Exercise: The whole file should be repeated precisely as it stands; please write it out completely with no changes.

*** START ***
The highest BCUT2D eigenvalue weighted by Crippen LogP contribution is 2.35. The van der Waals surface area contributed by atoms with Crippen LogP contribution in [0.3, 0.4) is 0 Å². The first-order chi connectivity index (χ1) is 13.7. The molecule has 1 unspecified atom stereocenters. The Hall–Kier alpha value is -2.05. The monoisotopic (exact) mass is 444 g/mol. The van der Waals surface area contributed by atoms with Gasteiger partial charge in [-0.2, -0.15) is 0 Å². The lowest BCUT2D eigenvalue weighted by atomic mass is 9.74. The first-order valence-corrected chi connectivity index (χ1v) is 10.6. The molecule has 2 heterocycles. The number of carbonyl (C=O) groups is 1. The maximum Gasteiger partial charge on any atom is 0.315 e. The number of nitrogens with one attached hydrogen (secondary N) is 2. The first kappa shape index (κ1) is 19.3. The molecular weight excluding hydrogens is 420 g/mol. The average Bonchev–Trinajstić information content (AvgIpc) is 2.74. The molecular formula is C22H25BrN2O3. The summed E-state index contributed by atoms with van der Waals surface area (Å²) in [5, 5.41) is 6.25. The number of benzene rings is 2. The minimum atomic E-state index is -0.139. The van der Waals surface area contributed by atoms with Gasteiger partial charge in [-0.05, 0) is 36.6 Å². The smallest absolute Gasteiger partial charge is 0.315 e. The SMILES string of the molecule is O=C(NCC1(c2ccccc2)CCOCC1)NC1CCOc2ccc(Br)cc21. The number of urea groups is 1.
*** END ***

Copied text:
The highest BCUT2D eigenvalue weighted by Crippen LogP contribution is 2.35. The van der Waals surface area contributed by atoms with Crippen LogP contribution in [0.3, 0.4) is 0 Å². The first-order chi connectivity index (χ1) is 13.7. The molecule has 1 unspecified atom stereocenters. The Hall–Kier alpha value is -2.05. The monoisotopic (exact) mass is 444 g/mol. The van der Waals surface area contributed by atoms with Gasteiger partial charge in [-0.2, -0.15) is 0 Å². The lowest BCUT2D eigenvalue weighted by atomic mass is 9.74. The first-order valence-corrected chi connectivity index (χ1v) is 10.6. The molecule has 2 heterocycles. The number of carbonyl (C=O) groups is 1. The maximum Gasteiger partial charge on any atom is 0.315 e. The number of nitrogens with one attached hydrogen (secondary N) is 2. The first kappa shape index (κ1) is 19.3. The molecular weight excluding hydrogens is 420 g/mol. The average Bonchev–Trinajstić information content (AvgIpc) is 2.74. The molecular formula is C22H25BrN2O3. The summed E-state index contributed by atoms with van der Waals surface area (Å²) in [5, 5.41) is 6.25. The number of benzene rings is 2. The minimum atomic E-state index is -0.139. The van der Waals surface area contributed by atoms with Gasteiger partial charge in [-0.05, 0) is 36.6 Å². The smallest absolute Gasteiger partial charge is 0.315 e. The SMILES string of the molecule is O=C(NCC1(c2ccccc2)CCOCC1)NC1CCOc2ccc(Br)cc21. The number of urea groups is 1.